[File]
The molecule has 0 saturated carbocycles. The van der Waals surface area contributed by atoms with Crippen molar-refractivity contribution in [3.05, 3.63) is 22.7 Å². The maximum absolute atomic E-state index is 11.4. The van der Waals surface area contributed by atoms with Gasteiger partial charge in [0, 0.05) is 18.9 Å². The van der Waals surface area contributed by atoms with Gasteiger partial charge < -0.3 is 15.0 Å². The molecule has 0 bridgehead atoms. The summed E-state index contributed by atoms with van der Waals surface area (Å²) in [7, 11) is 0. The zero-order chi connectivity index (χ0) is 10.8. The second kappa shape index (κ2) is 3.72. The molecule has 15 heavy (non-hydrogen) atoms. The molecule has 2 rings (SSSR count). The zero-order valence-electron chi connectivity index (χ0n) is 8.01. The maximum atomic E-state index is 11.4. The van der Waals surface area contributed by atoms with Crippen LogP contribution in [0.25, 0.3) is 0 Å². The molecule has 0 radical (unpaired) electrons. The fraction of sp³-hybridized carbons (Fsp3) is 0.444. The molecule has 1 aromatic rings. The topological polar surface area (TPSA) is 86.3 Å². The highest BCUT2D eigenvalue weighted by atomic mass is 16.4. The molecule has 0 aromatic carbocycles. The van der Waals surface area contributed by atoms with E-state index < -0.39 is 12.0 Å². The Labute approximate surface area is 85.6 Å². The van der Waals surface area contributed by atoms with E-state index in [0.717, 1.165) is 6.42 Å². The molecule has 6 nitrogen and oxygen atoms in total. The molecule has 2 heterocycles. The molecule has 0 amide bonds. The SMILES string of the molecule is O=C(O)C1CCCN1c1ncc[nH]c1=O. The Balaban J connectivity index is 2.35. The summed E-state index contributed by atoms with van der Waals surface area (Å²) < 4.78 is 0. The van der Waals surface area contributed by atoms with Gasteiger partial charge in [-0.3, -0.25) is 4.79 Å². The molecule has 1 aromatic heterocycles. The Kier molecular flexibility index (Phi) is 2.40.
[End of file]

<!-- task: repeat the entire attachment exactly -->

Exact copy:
The molecule has 0 saturated carbocycles. The van der Waals surface area contributed by atoms with Crippen molar-refractivity contribution in [3.05, 3.63) is 22.7 Å². The maximum absolute atomic E-state index is 11.4. The van der Waals surface area contributed by atoms with Gasteiger partial charge in [0, 0.05) is 18.9 Å². The van der Waals surface area contributed by atoms with Gasteiger partial charge < -0.3 is 15.0 Å². The molecule has 0 bridgehead atoms. The summed E-state index contributed by atoms with van der Waals surface area (Å²) in [7, 11) is 0. The zero-order chi connectivity index (χ0) is 10.8. The second kappa shape index (κ2) is 3.72. The molecule has 15 heavy (non-hydrogen) atoms. The molecule has 2 rings (SSSR count). The zero-order valence-electron chi connectivity index (χ0n) is 8.01. The maximum atomic E-state index is 11.4. The van der Waals surface area contributed by atoms with Crippen LogP contribution in [0.25, 0.3) is 0 Å². The molecule has 0 radical (unpaired) electrons. The fraction of sp³-hybridized carbons (Fsp3) is 0.444. The molecule has 1 aromatic rings. The topological polar surface area (TPSA) is 86.3 Å². The highest BCUT2D eigenvalue weighted by atomic mass is 16.4. The molecule has 0 aromatic carbocycles. The van der Waals surface area contributed by atoms with E-state index < -0.39 is 12.0 Å². The Labute approximate surface area is 85.6 Å². The van der Waals surface area contributed by atoms with E-state index in [0.717, 1.165) is 6.42 Å². The molecule has 6 nitrogen and oxygen atoms in total. The molecule has 2 heterocycles. The molecule has 0 amide bonds. The SMILES string of the molecule is O=C(O)C1CCCN1c1ncc[nH]c1=O. The Balaban J connectivity index is 2.35. The summed E-state index contributed by atoms with van der Waals surface area (Å²) < 4.78 is 0. The van der Waals surface area contributed by atoms with Gasteiger partial charge in [-0.3, -0.25) is 4.79 Å². The molecule has 1 aromatic heterocycles. The Kier molecular flexibility index (Phi) is 2.40.